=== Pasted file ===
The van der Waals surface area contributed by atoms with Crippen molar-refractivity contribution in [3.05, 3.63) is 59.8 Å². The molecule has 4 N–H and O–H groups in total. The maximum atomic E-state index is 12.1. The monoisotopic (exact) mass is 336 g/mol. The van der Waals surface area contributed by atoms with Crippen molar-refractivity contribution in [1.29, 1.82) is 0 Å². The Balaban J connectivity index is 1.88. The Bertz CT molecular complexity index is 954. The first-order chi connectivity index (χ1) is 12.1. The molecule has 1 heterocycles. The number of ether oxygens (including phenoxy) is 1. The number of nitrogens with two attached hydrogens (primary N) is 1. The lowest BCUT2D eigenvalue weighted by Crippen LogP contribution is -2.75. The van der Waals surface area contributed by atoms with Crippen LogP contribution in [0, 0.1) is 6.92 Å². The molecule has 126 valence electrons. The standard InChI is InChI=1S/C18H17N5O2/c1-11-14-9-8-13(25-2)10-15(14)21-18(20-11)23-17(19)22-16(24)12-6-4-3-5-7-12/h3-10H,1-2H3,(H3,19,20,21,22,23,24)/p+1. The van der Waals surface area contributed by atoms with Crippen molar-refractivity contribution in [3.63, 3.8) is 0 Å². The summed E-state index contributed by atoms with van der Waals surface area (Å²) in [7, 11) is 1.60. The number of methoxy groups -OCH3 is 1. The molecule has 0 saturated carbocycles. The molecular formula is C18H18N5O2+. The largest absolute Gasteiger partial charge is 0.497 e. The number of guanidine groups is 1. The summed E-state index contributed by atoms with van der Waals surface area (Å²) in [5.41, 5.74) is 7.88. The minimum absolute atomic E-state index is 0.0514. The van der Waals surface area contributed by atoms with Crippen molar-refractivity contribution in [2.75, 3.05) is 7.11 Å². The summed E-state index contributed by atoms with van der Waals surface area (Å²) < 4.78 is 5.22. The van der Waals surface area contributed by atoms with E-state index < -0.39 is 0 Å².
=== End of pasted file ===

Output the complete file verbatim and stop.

The van der Waals surface area contributed by atoms with Crippen molar-refractivity contribution in [3.05, 3.63) is 59.8 Å². The molecule has 4 N–H and O–H groups in total. The maximum atomic E-state index is 12.1. The monoisotopic (exact) mass is 336 g/mol. The van der Waals surface area contributed by atoms with Crippen molar-refractivity contribution in [1.29, 1.82) is 0 Å². The Balaban J connectivity index is 1.88. The Bertz CT molecular complexity index is 954. The first-order chi connectivity index (χ1) is 12.1. The molecule has 1 heterocycles. The number of ether oxygens (including phenoxy) is 1. The number of nitrogens with two attached hydrogens (primary N) is 1. The lowest BCUT2D eigenvalue weighted by Crippen LogP contribution is -2.75. The van der Waals surface area contributed by atoms with Crippen LogP contribution in [0, 0.1) is 6.92 Å². The molecule has 126 valence electrons. The standard InChI is InChI=1S/C18H17N5O2/c1-11-14-9-8-13(25-2)10-15(14)21-18(20-11)23-17(19)22-16(24)12-6-4-3-5-7-12/h3-10H,1-2H3,(H3,19,20,21,22,23,24)/p+1. The van der Waals surface area contributed by atoms with Crippen molar-refractivity contribution in [3.63, 3.8) is 0 Å². The summed E-state index contributed by atoms with van der Waals surface area (Å²) in [7, 11) is 1.60. The number of methoxy groups -OCH3 is 1. The molecule has 0 saturated carbocycles. The molecular formula is C18H18N5O2+. The largest absolute Gasteiger partial charge is 0.497 e. The number of guanidine groups is 1. The summed E-state index contributed by atoms with van der Waals surface area (Å²) in [5.41, 5.74) is 7.88. The minimum absolute atomic E-state index is 0.0514. The van der Waals surface area contributed by atoms with Crippen molar-refractivity contribution in [2.75, 3.05) is 7.11 Å². The summed E-state index contributed by atoms with van der Waals surface area (Å²) < 4.78 is 5.22. The van der Waals surface area contributed by atoms with E-state index < -0.39 is 0 Å².